82°Partly Cloudy

Local Meeting on County Budget Proposal Slated for March 4

by Dave Emke — February 14, 2017 at 1:30 pm 13 Comments

Proposed Fairfax County FY2018 budget

Residents of the Hunter Mill District will have their chance on March 4 to weigh in on the proposed Fairfax County FY2018 budget.

County Executive Edward Long presented the $4.1 billion proposal to the county Board of Supervisors at their Tuesday meeting. Each supervisor is holding local meetings to get community input on its details.

Hunter Mill Supervisor Cathy Hudgins will hold her summit Saturday, March 4 from 8:30 a.m. to noon at the Frying Pan Farm Park visitor center (2739 West Ox Road, Herndon). In addition to the budget presentation and a speaker, the event will also include a “build-a-budget” workshop that Hudgins said would help residents understand what has to be done with the funds available.

In her response to Long’s proposal to the board Tuesday, Hudgins said the state has made it difficult for Fairfax County to “control [its] own destiny.”

“It is troubling when we have to return our value to the state in the way that we do,” Hudgins said. “When you think about that, it is daunting to have our citizens look to us and think that we actually do control it, and we don’t.”

Hudgins said a lack of diversity of revenue for the county, caused by an “inability to break through the stronghold that is in the general assembly,” is forcing some residents to be priced out.

The cost of living here, it does increase, and many of those seniors that I talked with at a senior group [Monday] are saying, ‘I have to move if I want to stay in a place that is affordable for me,'” she said. “We are going to have a lot of discussion from people on that conversation.”

Following their community meetings, supervisors plan to present their changes to the executive’s recommendations on April 25. The budget is scheduled to be adopted May 2.

Hudgins will be joined at the March 4 budget session by Board of Supervisors Chairman Sharon Bulova and Vienna Mayor Laurie DiRocco. Residents interested in attending are asked to RSVP to [email protected].

Chart via Fairfax County FY2018 budget presentation

  • Reston

    I see that there is a reference to the Reston tax district tax in the presentation.

  • EliteinReston

    Bottom line: No tax increase proposed, but since assessments are up, county residents will pay an average $40 more a year. Reston assessments went up less than 1 percent year over year. Here’s how you can look up your home assessment and your neighbors’: http://www.fairfaxcounty.gov/news2/2017-real-estate-assessments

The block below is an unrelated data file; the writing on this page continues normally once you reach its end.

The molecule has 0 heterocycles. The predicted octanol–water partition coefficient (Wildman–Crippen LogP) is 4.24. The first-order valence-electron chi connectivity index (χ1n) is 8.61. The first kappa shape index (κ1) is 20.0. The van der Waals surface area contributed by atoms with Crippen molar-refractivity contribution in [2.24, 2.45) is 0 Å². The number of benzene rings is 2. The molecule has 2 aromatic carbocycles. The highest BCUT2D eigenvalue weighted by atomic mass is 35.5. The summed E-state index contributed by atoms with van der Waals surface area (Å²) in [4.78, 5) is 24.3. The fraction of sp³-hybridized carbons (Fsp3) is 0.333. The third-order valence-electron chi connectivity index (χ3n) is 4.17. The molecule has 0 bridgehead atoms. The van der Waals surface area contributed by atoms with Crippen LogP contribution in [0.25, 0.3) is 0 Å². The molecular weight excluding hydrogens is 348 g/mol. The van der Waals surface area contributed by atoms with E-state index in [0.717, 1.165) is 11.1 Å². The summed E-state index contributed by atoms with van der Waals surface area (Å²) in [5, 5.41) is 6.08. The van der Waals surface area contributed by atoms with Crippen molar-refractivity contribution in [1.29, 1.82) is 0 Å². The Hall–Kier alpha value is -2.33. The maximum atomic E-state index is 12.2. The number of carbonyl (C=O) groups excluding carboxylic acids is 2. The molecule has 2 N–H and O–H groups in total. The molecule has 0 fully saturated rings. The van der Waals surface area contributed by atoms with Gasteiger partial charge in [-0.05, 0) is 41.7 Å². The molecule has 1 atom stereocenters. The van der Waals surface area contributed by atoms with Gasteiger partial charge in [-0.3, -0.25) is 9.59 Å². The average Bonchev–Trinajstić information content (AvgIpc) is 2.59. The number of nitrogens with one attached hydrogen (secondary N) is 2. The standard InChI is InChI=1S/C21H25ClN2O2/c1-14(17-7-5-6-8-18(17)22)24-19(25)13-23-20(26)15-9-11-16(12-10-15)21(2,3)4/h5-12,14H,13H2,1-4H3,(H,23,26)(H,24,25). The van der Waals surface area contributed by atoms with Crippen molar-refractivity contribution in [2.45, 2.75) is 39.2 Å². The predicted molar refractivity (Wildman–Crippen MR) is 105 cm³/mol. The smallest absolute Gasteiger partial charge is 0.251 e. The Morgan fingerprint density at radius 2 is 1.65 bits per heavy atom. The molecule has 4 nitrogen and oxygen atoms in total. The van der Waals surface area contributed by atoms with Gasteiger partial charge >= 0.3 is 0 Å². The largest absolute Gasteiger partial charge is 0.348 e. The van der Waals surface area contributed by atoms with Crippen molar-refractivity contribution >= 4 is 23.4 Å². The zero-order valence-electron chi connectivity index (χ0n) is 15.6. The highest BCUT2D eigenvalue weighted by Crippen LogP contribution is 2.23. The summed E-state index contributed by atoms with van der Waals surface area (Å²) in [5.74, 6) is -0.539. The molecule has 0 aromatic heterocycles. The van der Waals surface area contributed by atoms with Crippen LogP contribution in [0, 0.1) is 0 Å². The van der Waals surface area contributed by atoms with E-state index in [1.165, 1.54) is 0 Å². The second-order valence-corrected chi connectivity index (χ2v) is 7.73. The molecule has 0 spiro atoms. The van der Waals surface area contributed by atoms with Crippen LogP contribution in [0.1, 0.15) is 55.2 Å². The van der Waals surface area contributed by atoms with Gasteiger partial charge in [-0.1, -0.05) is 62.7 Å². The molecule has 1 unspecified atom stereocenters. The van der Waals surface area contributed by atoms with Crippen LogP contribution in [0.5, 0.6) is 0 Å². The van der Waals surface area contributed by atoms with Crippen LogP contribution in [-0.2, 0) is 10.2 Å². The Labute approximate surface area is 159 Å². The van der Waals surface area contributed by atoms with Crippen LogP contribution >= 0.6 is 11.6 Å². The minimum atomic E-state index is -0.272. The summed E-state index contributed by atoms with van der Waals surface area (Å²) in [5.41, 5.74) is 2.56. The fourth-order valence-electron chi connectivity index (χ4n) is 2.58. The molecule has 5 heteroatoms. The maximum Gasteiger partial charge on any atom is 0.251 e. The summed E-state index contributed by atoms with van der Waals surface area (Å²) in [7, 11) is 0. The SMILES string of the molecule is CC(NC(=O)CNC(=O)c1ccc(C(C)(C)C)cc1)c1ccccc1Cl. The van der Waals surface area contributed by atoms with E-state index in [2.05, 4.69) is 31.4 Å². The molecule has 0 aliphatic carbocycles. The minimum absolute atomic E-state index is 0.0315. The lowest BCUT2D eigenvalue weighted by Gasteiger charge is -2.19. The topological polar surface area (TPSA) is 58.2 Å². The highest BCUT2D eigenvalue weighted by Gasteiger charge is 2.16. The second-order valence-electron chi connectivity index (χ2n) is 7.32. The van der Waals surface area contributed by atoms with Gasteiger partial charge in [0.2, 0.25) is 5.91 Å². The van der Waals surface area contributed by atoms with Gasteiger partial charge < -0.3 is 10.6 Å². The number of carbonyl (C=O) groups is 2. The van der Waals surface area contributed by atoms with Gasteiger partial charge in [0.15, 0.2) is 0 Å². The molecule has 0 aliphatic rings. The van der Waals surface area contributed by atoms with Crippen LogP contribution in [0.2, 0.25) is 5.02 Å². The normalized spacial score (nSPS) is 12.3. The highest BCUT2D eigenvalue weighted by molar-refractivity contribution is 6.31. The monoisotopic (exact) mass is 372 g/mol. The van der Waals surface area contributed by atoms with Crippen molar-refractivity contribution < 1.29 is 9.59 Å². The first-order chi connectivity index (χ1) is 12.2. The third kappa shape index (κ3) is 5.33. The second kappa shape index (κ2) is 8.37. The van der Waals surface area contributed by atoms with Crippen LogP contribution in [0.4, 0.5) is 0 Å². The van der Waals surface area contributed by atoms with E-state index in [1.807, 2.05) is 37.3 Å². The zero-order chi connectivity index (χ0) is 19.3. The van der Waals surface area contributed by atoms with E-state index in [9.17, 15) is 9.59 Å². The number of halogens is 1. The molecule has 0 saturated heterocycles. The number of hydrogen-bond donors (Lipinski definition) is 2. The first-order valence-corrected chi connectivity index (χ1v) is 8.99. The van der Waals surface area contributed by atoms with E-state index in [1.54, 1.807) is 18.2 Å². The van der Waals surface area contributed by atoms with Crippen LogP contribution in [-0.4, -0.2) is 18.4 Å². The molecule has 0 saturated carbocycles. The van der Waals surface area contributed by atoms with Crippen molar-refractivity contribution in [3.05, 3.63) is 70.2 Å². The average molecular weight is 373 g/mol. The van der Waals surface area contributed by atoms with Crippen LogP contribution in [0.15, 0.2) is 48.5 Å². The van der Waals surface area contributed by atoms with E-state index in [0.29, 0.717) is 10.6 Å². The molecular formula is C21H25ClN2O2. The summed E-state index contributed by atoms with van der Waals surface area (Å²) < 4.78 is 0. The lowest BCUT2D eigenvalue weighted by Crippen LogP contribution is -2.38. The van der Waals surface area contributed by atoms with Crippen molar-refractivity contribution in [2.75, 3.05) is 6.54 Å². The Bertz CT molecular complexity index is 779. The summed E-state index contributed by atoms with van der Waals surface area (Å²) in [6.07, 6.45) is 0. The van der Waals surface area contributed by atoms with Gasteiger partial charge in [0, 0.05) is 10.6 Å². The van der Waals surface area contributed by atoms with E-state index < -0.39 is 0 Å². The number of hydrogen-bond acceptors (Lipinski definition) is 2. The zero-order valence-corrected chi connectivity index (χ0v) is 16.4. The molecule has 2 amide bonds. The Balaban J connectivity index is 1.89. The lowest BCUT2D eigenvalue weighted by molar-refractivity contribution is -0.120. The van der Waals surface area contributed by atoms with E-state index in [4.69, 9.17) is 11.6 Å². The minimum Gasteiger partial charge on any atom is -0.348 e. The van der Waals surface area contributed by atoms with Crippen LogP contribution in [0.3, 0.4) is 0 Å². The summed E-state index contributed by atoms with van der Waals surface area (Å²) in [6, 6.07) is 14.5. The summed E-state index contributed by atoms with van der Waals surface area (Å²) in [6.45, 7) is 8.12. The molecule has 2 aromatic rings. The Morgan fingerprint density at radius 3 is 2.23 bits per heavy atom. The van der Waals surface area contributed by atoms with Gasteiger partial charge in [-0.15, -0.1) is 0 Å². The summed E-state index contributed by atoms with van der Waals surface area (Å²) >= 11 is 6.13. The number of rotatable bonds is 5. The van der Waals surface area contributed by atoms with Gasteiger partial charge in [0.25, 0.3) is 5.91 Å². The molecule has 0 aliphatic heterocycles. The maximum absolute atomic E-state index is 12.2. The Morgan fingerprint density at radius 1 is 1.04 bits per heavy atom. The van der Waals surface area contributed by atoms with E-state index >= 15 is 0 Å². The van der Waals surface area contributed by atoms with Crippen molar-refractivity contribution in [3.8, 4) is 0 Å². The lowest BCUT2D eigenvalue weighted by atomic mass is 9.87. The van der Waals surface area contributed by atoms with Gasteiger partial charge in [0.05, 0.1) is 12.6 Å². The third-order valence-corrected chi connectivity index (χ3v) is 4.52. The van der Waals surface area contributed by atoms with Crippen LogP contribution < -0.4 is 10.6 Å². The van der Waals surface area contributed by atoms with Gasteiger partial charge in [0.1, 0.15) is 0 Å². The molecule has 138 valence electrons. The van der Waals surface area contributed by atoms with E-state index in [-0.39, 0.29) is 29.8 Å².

• 30yearsinreston

      They are sending reminders to pay up before they are due

      • EliteinReston

        You are referring to the Reston homeowners fees, which are called assessments. I am talking about Fairfax County real estate assessments.

  • MeMeMe

    It’s a shame that the food tax would have covered the increases, instead older folks are driven out of their homes.
    Oh well, such is the case in a Me Me Me, it’s all about Me society.

    • 30yearsinreston

      Want diversity ?
      Ask the developers to pony up their share

    • Scott

      Meals tax was just a way for the supv to get their greedy hands on more money and establish another knob on the machine of taxes. It would not have saved a single person’s home. Wise up!

    • The Constitutionalist

      Such a shame, to ask people for more instead of finding ways to use less.

      Oh well, such is the case in a I Should Spend Your Money, You Don’t Know How society.

  • 30yearsinreston

    Ms Hudgins wants diversity on collecting taxes ?
    How about getting her developer supporters to pay their fair share
    She is a disgrace as a supervisor
    Sour Grapes is not a plan

  • 30yearsinreston

    Cut the schools budget
    It is obscene

    • Guest

      Kids are crucial.

    • EliteinReston

      According to the budget presentation, the average Fairfax County real estate assessment is $533,168. One of the reasons for our prosperity is our great school system. Investing in our schools is a smart investment that pays off for all of us. For one thing, it makes our community attractive for employers, who provide jobs for our kids.

      • 30yearsinreston

        Rubbish _ more alternative facts

×

Subscribe to our mailing list